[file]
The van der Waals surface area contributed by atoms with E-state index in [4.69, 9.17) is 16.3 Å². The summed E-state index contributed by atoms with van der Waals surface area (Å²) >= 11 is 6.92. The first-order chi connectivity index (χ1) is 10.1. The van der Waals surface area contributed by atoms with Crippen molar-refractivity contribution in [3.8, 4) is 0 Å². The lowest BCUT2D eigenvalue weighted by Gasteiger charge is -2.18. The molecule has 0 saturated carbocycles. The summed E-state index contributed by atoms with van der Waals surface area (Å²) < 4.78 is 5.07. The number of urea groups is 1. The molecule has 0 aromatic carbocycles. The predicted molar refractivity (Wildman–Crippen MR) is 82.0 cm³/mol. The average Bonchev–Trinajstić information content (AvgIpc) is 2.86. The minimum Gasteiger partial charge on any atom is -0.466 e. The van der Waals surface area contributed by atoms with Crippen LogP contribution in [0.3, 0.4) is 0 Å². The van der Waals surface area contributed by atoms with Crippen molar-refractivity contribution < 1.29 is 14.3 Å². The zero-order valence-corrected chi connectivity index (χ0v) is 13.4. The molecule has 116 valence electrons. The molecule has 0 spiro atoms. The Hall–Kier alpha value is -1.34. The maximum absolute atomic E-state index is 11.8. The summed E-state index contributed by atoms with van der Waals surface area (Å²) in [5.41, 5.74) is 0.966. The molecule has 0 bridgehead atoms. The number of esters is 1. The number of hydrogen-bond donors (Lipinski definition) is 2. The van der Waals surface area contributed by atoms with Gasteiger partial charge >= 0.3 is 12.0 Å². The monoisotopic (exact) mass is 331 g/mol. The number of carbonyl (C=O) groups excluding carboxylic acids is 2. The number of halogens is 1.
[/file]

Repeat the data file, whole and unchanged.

The van der Waals surface area contributed by atoms with E-state index in [4.69, 9.17) is 16.3 Å². The summed E-state index contributed by atoms with van der Waals surface area (Å²) >= 11 is 6.92. The first-order chi connectivity index (χ1) is 10.1. The van der Waals surface area contributed by atoms with Crippen molar-refractivity contribution in [3.8, 4) is 0 Å². The lowest BCUT2D eigenvalue weighted by Gasteiger charge is -2.18. The molecule has 0 saturated carbocycles. The summed E-state index contributed by atoms with van der Waals surface area (Å²) < 4.78 is 5.07. The number of urea groups is 1. The molecule has 0 aromatic carbocycles. The predicted molar refractivity (Wildman–Crippen MR) is 82.0 cm³/mol. The average Bonchev–Trinajstić information content (AvgIpc) is 2.86. The minimum Gasteiger partial charge on any atom is -0.466 e. The van der Waals surface area contributed by atoms with Crippen LogP contribution in [0.3, 0.4) is 0 Å². The van der Waals surface area contributed by atoms with Crippen molar-refractivity contribution < 1.29 is 14.3 Å². The zero-order valence-corrected chi connectivity index (χ0v) is 13.4. The molecule has 116 valence electrons. The molecule has 0 spiro atoms. The Hall–Kier alpha value is -1.34. The maximum absolute atomic E-state index is 11.8. The summed E-state index contributed by atoms with van der Waals surface area (Å²) in [5.41, 5.74) is 0.966. The molecule has 0 bridgehead atoms. The number of esters is 1. The number of hydrogen-bond donors (Lipinski definition) is 2. The van der Waals surface area contributed by atoms with Gasteiger partial charge >= 0.3 is 12.0 Å². The monoisotopic (exact) mass is 331 g/mol. The number of carbonyl (C=O) groups excluding carboxylic acids is 2. The number of halogens is 1.